1. Read classic books, and watch classic movies. Become cultured.
2. Let go of petty high school things. Make up with people you fought with, people you isolated, and start college off without something clawing at your past.
3. Clean up your social media. Delete anything that might endanger your opportunities for work opportunities, friend opportunities, etc…
4. Let go of physical high school things. Do not bring your football jacket or t-shirts that belong in high school or trophies that remind you of who you were in the past. The point of college is to take who you are in this moment and make something of that person.
5. Do all your favorite things in your hometown because you won’t be able to do them for months on end. You might not think you’ll miss the feeling of walking through your neighborhood barefoot in the summer, but you’d be surprised.
6. Cherish your parents. I guarantee that they will use this time to cram as much life advice into you as possible, but try not to take it as smothering, as you’ll be on your own when you’re sick in university. Friends that you make there will only go so far to baby and doctor you.
7. Do one last high-school ‘thing’, as a final tribute to the place that made you who you are in this moment, the person you will be upon entering college. You have the next four years to associate with all of the friends you will make in college, but this summer is the closest you and your high school buddies have been, and ever will be. Take advantage of that!
8. Find some low-skill level job, to be arbitrarily decided by you. This is the most appropriate time to do so, because you’ll be making $$$ but not be throwing yourself into the grownup world full-speed yet. You have the rest of your life to be a corporate nobody, evaluated largely for what’s inside your mind. For once in your life, let your ability to do basic tasks do the work and give your mind a break.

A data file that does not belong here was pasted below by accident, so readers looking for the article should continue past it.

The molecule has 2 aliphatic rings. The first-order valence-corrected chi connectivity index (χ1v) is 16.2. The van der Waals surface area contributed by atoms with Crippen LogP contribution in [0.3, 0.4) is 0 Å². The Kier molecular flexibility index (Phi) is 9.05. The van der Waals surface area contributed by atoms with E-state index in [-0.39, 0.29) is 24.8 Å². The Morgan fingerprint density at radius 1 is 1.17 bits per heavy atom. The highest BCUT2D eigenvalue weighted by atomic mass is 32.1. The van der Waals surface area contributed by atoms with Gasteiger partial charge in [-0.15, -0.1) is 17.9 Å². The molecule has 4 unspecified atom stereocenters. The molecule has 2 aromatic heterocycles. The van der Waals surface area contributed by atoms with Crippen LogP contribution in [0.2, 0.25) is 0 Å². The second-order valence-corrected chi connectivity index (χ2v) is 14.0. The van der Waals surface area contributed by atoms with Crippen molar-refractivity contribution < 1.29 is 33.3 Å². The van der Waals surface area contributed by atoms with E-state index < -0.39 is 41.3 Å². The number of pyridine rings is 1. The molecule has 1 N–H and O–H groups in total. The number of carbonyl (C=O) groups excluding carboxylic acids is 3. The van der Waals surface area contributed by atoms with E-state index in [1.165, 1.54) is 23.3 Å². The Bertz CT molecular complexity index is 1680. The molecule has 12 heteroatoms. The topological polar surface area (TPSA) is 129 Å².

9. Grow up, but only a little. College…is the perfect mix of maturity and childhood, but if it’s barely acceptable to have an email address like email@example.com in high school, what makes you think it’s appropriate in college? (based on a true story)
10. Read the news. College is far greater than your high school life will ever be, and it’s excruciatingly important to expand your horizons and know what’s happening in the world around you. Maybe there’s something better to focus on instead of Damon and Elena?
11. If all else fails, leave the country for the whole summer and come back a completely different person. Though Emerson refers to travelling as “a fool’s paradise,” I find that there’s some value in just…getting the hell away from a place that bothers you so, and a car ride or a plane flight might just be the first step in getting away.